The three women business leaders comprising the panel at Thursday evening’s Women Who Inspire event work in three very distinct fields—Naomi Fried works in healthcare, Flora Sah works in finance, and Deborah Theobald works in robotics.
But they do have one thing in common—each is the first to serve in her current position.
On Thursday evening in the Alumni Center, the three leaders discussed their career paths as innovators and shared insight into how innovation and technology are changing the business world.
“The digital transformation is happening now in healthcare,” said Fried, the first chief innovation officer at Boston Children’s Hospital. “People are starting to think about the next frontier and that is really increasing communication between clinicians and patients and leveraging the mobile devices we’ve all grown accustomed to.”
The event marked the start of the 2014-15 Women Who Inspire speaker series, which is designed to promote the advancement of women in science, sustainability, engineering, and technology. Carla Brodley, the newly appointed dean of the College of Computer and Information Science, moderated the 90-minute discussion.
“I think for both men and women, seeing women who inspire and hearing stories can really lead to insights into where you want to take your career and the path you’ll want to take to get there,” Brodley said in her opening remarks.
Theobald, the co-founder and CEO of Vecna Technologies, noted that she and her husband created the healthcare IT company in response to the realization that the kind of company she wanted to work for didn’t exist. Her research focuses on robotics and software development, and her company offers hardware, software, and IT services to clients across strategic industries.
When asked if businesswomen are more risk-adverse than businessmen, Theobald responded by explaining that women need to identify—and subsequently harness—the tools and information that will lend credence to their ideas and give them the confidence to move forward.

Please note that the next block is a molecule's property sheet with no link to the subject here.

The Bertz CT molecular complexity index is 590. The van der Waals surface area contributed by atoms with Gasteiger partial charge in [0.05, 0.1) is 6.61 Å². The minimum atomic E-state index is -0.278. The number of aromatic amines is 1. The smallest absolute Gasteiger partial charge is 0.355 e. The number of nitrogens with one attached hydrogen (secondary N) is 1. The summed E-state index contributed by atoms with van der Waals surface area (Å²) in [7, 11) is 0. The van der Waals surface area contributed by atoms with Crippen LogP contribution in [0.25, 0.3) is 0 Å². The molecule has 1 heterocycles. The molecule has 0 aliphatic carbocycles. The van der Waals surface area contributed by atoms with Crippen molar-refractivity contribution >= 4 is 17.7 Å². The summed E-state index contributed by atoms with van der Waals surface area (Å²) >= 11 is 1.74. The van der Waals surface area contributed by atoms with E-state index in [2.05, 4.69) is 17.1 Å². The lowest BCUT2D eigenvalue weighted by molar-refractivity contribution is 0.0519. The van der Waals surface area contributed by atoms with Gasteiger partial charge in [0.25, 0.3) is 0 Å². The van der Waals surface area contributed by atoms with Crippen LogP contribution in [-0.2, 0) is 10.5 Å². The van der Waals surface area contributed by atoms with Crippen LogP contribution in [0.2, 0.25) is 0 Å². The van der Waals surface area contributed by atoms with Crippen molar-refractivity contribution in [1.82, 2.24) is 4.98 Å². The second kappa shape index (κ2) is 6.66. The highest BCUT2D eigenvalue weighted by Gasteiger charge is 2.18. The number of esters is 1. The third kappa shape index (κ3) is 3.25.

“I think the biggest thing we need to feel confident in is that our passion is worthwhile to pursue even if nothing comes of it,” she said. “People are not going not stop solving a problem that they solved incorrectly the first time.”
Sah, MS’95, noted that she has noticed an uptick in the number of female leaders in the financial industry, but added that there can always be more.
Sah, who created her position as senior vice president and COO of enterprise risk management at State Street in Boston, said that advocating the duel business-technology role puts her in a position to see multiple sides of State Street’s operations.
“This role has opened new doors for me,” Sah said. “It has allowed me to understand not only the technology infrastructure within the company, but also our business model. And I think being able to see both sides has given me that competitive edge.”
During a Q-and-A following the panel discussion, the experts were asked to suggest some strategies that other businesswomen can employ to make sure their innovative ideas are being heard in the workplace.
“It’s about saying what you want to say, believing you have a voice at the table, and being confident,” Fried said. “Over time the female voice gets heard.”